Emergency Kits for Families

The recent tragedy in Japan and the vast number of weather-related power outages across the US this winter have many people concerned about what to do in case something like this happens to them. If you and yours were caught in a disaster and had to shelter inside your home for three or more days, what would you need?

The Red Cross, Homeland Security and a host of others have lengthy checklists for a 72-Hour Emergency Kit. These lists are long and can be a bit daunting. You can purchase a kits but they are pricey, generic and are pretty simple to make yourself. Many of the items you probably already have and the rest you can obtain with a single trip to the store.

Here is a quick and easy place to begin creating your Family Emergency Kit – just in case.

 

Storing water.

Water – you need a gallon, per person, per day. The easiest way to do this is to thoroughly clean 3 2-litre soda bottles and refill them with water for each person. Store them in the basement or laundry room and if you use soda bottles, put a note in your calendar to empty and refill them every six months.

Food – unless you have a camping stove or other way of heating food indoors, plan food that can be eaten without heating. Be sure the food you have is something your kids will eat. You can start with easy items such as energy bars, canned pasta, pudding, canned tuna or chicken salad, and the old standby of peanut butter and jelly (just remember to pack crackers too). Be sure to include some comfort food and chocolate (for you!). Check the expiration dates and plan to replace the food as needed. Don’t forget your pets’ food and water needs. Check out this post for a guide to a pet emergency kit.

If you do have a camp stove or live in a region where you always have access to your grill, consider adding a few items to your food stash that can be cooked or prepared with hot water. You can purchase fancy dehydrated meals from places like Mountain House or Honeyville Grain, but just having instant noodles or hot cocoa will fill your belly in a short term emergency. The advantage to some of these dehydrated foods is the longer storage life and you can pack more dehydrated food into a smaller space.

If you don’t use dehydrated foods, always write the expiration dates on the packages in a bold marker. Expect to rotate your food stash every six months to a year. Put the date on your calendar or rotate on your birthday so it is easy to remember.

Paper goods – if you have no power, you cannot wash dishes in the dishwasher and heating water for dishes consumes a lot of fuel, so put aside some paper plates, plastic utensils, napkins, antibacterial wipes, hand sanitizer and paper cups. Be sure to include some toilet paper, feminine supplies (because you know that disaster will strike at that time…), and cleansing or baby wipes (no water, no showers). If the power is out, you many not be able to get to the store so have the basics on hand! Diapers and wipes are a must and stash diapers in a size or two bigger that what your child currently wears so you don’t have to think about replacement frequently.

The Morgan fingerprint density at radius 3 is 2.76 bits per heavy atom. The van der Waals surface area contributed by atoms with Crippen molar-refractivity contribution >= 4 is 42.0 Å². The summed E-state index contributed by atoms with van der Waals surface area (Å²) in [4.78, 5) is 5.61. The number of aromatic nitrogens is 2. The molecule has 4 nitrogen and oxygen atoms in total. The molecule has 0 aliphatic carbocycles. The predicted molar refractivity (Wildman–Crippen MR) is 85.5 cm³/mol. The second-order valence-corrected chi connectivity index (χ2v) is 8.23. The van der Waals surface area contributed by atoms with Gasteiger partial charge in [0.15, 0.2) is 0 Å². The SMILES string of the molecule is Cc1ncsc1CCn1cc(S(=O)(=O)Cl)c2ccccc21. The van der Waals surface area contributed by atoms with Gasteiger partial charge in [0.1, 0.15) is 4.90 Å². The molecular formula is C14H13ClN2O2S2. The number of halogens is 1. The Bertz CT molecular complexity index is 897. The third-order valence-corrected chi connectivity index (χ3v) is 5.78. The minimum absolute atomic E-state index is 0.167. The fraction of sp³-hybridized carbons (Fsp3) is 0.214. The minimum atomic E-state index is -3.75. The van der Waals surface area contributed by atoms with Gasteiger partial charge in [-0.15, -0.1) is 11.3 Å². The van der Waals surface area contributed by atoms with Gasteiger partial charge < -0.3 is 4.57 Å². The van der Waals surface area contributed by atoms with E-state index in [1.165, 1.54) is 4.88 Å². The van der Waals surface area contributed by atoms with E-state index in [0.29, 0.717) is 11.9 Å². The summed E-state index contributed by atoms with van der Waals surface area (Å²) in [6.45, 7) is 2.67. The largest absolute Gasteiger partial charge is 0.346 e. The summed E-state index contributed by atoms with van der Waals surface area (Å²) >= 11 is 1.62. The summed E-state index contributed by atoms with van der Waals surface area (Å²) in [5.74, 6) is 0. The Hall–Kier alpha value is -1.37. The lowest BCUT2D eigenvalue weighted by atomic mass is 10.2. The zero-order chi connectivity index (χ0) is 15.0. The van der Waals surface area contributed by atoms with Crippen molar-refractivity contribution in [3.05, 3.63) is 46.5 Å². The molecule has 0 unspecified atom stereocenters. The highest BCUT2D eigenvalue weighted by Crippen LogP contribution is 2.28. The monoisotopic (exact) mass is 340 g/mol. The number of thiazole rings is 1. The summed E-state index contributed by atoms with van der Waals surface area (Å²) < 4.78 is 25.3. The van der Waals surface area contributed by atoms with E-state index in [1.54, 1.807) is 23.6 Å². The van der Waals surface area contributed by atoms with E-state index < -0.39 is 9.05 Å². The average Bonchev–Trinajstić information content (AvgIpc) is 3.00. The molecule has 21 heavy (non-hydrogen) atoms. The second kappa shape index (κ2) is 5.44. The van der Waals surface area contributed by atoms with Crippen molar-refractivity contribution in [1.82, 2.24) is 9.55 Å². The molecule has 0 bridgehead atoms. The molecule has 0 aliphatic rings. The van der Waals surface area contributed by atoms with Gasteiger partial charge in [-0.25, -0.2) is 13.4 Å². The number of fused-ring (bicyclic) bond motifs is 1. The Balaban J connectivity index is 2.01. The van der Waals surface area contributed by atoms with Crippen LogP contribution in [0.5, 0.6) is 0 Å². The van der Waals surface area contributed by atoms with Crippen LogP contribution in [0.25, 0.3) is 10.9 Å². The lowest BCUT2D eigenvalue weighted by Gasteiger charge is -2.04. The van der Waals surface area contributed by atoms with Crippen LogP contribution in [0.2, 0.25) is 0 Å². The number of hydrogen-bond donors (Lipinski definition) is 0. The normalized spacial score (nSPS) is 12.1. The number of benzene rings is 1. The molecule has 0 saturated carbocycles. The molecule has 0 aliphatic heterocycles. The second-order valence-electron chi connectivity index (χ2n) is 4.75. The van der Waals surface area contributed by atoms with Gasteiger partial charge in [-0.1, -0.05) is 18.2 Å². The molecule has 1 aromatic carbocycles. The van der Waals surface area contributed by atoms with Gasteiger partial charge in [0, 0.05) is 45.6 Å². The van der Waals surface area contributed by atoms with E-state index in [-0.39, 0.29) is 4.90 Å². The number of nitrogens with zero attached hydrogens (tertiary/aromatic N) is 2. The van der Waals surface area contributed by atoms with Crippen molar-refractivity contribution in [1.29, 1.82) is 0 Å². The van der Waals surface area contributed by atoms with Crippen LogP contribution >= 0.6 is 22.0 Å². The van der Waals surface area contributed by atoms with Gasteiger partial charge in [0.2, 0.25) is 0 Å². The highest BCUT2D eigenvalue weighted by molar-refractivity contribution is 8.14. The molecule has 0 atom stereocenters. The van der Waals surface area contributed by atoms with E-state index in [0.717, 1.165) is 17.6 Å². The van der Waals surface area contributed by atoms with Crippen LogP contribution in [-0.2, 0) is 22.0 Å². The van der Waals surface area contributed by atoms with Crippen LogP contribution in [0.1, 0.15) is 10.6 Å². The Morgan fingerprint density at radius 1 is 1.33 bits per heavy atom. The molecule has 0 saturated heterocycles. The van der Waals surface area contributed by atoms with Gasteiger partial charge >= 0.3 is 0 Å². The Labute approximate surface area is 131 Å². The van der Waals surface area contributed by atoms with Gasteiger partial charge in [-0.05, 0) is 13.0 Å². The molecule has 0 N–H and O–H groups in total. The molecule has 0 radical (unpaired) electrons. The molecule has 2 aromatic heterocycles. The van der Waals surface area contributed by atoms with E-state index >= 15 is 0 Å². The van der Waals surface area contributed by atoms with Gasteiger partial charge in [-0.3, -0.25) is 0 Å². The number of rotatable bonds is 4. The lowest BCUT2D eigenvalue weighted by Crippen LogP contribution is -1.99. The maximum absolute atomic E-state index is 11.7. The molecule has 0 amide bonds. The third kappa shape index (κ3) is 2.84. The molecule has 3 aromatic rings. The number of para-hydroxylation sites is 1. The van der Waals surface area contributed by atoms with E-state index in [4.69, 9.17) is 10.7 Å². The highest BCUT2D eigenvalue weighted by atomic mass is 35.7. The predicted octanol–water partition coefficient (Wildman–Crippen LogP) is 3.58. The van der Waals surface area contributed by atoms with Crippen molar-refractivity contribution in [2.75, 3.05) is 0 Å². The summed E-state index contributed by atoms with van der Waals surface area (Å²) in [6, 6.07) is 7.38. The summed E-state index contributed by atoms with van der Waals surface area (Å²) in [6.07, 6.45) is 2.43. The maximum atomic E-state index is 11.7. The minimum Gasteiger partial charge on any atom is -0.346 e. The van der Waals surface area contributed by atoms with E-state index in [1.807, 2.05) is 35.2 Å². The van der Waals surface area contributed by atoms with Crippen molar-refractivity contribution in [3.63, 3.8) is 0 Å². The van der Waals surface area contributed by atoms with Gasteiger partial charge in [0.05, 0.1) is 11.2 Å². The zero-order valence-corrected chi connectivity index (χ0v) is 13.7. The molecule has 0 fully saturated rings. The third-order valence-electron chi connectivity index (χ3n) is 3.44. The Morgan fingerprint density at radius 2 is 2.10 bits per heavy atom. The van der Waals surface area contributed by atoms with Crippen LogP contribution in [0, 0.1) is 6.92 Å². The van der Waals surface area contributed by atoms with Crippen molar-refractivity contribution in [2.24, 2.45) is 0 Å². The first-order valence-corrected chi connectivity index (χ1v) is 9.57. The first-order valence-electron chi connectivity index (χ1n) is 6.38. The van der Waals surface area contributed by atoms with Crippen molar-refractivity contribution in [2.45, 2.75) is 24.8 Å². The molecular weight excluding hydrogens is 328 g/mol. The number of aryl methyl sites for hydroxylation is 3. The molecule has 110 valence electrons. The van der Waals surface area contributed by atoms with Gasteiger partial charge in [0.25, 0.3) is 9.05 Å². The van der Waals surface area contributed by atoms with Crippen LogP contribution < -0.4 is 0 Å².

Emergency supplies – candles, flashlights, extra batteries, pocket knife, matches, a battery operated or hand crank radio, glow sticks (for fun and finding each other), cash in small bills, extra glasses or contacts, extra prescription medications, recent photos of everyone in the family (including pets), and copies of birth certificates.

Put an extra first aide kit near your emergency stash. Be sure to include pain relievers for suitable for everyone in your family.

Alternative Heat – without power, many people are also without heat. Think about an alternative heat source such as wood burning stove, propane heater, or fire place. Get your chimney cleaned and inspected while the weather is warm and the prices generally lower. Also if you live in a cold region, consider stashing a few extra blankets and hand warmers as well.

Entertainment – this is no small matter when you are stuck inside with no power for an indeterminate period of time. Consider stashing a few “new” books for your kids. These don’t need to be brand new, they can be purchased at garage sales, library book sales or book swaps. Put aside a deck of cards or a couple of games that can have any number of players. Some simple art supplies like a fresh box of crayons and a tablet of paper can be use for games as well as drawing. Hard candy can be an excellent addition to your Kit. Try Wintergreen Lifesavers – crunch them in the dark and you can see sparks.

Comfort – if you have young children in the house, comfort objects are key, especially in times of stress. Be sure you have some sort of lovey or blanket for them. Be sure to include some comfort foods for your family as well. Eating strange food is an additional stress no one needs during an emergency.

Special Needs – pregnancy, injury and even special heath concerns need to be addressed in your emergency kit. If you have an aging parent living with your, or even one who stays with for extended periods of time, plan your emergency kit to include them with additional food and gear. During pregnancy your nutritional needs change so be sure to include food items with lots of calcium.

Part of an Emergency Kit stored in a car.

Now that you’ve gathered all this stuff, where can you store it? This doesn’t have to be stored in a single location, so if you are short on space, consider under beds, the bottoms of closets, and any nook or cranny you can find. If space is less of a concern, you can always put stuff in a large tote or 5-gallon bucket in the basement, on a pantry shelf, or in your car.

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